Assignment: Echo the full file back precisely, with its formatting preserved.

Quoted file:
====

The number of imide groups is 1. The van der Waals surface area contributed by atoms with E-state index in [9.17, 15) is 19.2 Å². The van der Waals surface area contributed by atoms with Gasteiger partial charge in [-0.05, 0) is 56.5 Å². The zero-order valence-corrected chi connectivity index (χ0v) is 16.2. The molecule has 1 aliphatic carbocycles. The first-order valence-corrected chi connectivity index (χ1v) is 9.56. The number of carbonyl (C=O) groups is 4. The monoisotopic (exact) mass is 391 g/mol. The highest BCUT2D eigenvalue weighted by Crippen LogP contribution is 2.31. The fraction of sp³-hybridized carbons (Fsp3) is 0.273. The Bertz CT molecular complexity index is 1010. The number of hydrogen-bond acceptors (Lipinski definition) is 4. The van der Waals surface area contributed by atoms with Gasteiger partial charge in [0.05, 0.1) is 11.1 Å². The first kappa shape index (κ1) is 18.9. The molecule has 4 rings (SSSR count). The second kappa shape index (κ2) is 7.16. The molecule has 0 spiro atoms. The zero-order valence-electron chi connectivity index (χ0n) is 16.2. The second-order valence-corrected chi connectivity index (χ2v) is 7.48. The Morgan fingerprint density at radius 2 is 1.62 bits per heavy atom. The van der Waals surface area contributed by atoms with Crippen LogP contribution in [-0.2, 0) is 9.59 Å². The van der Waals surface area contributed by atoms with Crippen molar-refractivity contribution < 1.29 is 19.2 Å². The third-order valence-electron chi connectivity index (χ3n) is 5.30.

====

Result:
The number of imide groups is 1. The van der Waals surface area contributed by atoms with E-state index in [9.17, 15) is 19.2 Å². The van der Waals surface area contributed by atoms with Gasteiger partial charge in [-0.05, 0) is 56.5 Å². The zero-order valence-corrected chi connectivity index (χ0v) is 16.2. The molecule has 1 aliphatic carbocycles. The first-order valence-corrected chi connectivity index (χ1v) is 9.56. The number of carbonyl (C=O) groups is 4. The monoisotopic (exact) mass is 391 g/mol. The highest BCUT2D eigenvalue weighted by Crippen LogP contribution is 2.31. The fraction of sp³-hybridized carbons (Fsp3) is 0.273. The Bertz CT molecular complexity index is 1010. The number of hydrogen-bond acceptors (Lipinski definition) is 4. The van der Waals surface area contributed by atoms with Gasteiger partial charge in [0.05, 0.1) is 11.1 Å². The first kappa shape index (κ1) is 18.9. The molecule has 4 rings (SSSR count). The second kappa shape index (κ2) is 7.16. The molecule has 0 spiro atoms. The zero-order valence-electron chi connectivity index (χ0n) is 16.2. The second-order valence-corrected chi connectivity index (χ2v) is 7.48. The Morgan fingerprint density at radius 2 is 1.62 bits per heavy atom. The van der Waals surface area contributed by atoms with Crippen LogP contribution in [-0.2, 0) is 9.59 Å². The van der Waals surface area contributed by atoms with Crippen molar-refractivity contribution < 1.29 is 19.2 Å². The third-order valence-electron chi connectivity index (χ3n) is 5.30.